Evidence for Microbially-influenced Dolomite formation from a Serpentinizing Spring
Microbes and minerals, oh my!
This one is going to be hard to get through without jargon! So I will start of by saying this project was done using an instrument that will be on the Mars 2020 rover: a spectroscopic means of identifying organic compounds. It uses a fancy laser of a wavelength in the deep UV (<260 nm) and that’s pretty cool. Stay tuned for the first publication looking at the spectral information we see from various normal microbes (Wanger et al. hopefully soon). But in addition to the ground work in laboratory microbes, we also wanted to test this instruments to tell us something about microbe and minerals in the environment. So we took some known minerals and turned them into slides that we sterilized and then measured their spectral features. Then, we incubated them in the environment; using our trusty serpentinizing spring because the microbial community is well studied, not terribly diverse, and the environment is hostile (pH 11) to most normal microbes. We then re-measured the spectral features of the mineral slides again to see if: 1) there are microbes attaching, 2) there is anything interesting about where the microbes are attaching, and/or 3) the microbes change the mineral at all. To make a long story short, the answer to all the above questions is yes, but the most interesting thing we observed was that we saw the microbes correlating with a precipitation of dolomite (a carbonate mineral). This is cool because there is a lot of dolomite in the rock record (or according to geologists) and because we don’t know where it comes from…Could it be a signature of microbes?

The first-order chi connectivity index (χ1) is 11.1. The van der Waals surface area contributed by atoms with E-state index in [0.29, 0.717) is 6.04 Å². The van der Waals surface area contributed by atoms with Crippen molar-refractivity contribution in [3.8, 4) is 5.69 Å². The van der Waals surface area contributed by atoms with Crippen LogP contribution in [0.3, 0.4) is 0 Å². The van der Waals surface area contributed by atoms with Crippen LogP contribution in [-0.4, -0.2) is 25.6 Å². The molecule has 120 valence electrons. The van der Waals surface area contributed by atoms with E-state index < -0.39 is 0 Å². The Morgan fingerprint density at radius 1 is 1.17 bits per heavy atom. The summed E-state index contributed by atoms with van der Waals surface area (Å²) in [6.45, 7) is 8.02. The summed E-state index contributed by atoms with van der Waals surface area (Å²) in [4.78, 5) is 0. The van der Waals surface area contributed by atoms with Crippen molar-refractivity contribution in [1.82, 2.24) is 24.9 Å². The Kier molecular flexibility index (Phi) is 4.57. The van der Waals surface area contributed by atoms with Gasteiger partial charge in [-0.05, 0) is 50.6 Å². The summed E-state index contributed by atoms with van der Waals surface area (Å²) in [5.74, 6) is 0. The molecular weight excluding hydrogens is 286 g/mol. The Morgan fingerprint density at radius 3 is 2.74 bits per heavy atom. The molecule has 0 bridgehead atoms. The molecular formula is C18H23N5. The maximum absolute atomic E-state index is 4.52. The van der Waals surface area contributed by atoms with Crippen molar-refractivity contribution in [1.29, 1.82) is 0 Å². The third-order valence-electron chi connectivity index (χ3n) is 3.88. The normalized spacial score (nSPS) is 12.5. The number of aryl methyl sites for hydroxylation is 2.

In the data analysis/do we have to repeat anything phase!
Astrobiology, Bioremediation, Ecology in Microbes, Electromicrobiology, Environmental Microbiology, and Geomicrobiology